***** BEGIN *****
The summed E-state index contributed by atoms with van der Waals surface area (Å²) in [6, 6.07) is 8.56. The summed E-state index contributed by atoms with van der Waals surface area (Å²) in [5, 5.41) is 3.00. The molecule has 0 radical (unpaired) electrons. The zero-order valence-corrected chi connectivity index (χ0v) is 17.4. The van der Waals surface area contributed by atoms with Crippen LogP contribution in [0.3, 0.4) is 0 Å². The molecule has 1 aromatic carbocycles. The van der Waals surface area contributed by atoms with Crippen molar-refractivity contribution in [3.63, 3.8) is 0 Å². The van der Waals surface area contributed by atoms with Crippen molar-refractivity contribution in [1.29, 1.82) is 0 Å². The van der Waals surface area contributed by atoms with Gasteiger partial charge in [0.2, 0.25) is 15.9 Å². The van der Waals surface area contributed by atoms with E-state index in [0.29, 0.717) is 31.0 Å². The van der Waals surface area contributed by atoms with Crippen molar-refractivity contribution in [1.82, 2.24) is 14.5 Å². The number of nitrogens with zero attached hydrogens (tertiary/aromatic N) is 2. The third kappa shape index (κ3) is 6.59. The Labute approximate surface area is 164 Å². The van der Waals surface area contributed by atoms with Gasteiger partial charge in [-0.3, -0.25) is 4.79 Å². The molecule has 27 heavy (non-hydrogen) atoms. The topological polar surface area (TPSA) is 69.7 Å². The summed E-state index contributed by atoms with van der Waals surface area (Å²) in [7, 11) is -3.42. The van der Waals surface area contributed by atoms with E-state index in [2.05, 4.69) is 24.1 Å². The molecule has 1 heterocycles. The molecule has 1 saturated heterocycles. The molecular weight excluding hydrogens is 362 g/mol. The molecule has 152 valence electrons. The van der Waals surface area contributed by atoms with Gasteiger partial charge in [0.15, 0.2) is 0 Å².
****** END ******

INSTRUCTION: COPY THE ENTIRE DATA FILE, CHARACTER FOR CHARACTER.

The summed E-state index contributed by atoms with van der Waals surface area (Å²) in [6, 6.07) is 8.56. The summed E-state index contributed by atoms with van der Waals surface area (Å²) in [5, 5.41) is 3.00. The molecule has 0 radical (unpaired) electrons. The zero-order valence-corrected chi connectivity index (χ0v) is 17.4. The van der Waals surface area contributed by atoms with Crippen LogP contribution in [0.3, 0.4) is 0 Å². The molecule has 1 aromatic carbocycles. The van der Waals surface area contributed by atoms with Crippen molar-refractivity contribution in [3.63, 3.8) is 0 Å². The van der Waals surface area contributed by atoms with Crippen molar-refractivity contribution in [1.29, 1.82) is 0 Å². The van der Waals surface area contributed by atoms with Gasteiger partial charge in [0.2, 0.25) is 15.9 Å². The van der Waals surface area contributed by atoms with E-state index in [0.29, 0.717) is 31.0 Å². The van der Waals surface area contributed by atoms with Crippen molar-refractivity contribution in [1.82, 2.24) is 14.5 Å². The number of nitrogens with zero attached hydrogens (tertiary/aromatic N) is 2. The third kappa shape index (κ3) is 6.59. The Labute approximate surface area is 164 Å². The van der Waals surface area contributed by atoms with Gasteiger partial charge in [-0.3, -0.25) is 4.79 Å². The molecule has 27 heavy (non-hydrogen) atoms. The topological polar surface area (TPSA) is 69.7 Å². The summed E-state index contributed by atoms with van der Waals surface area (Å²) in [7, 11) is -3.42. The van der Waals surface area contributed by atoms with E-state index in [2.05, 4.69) is 24.1 Å². The molecule has 1 heterocycles. The molecule has 1 saturated heterocycles. The molecular weight excluding hydrogens is 362 g/mol. The molecule has 152 valence electrons. The van der Waals surface area contributed by atoms with Gasteiger partial charge in [0.15, 0.2) is 0 Å².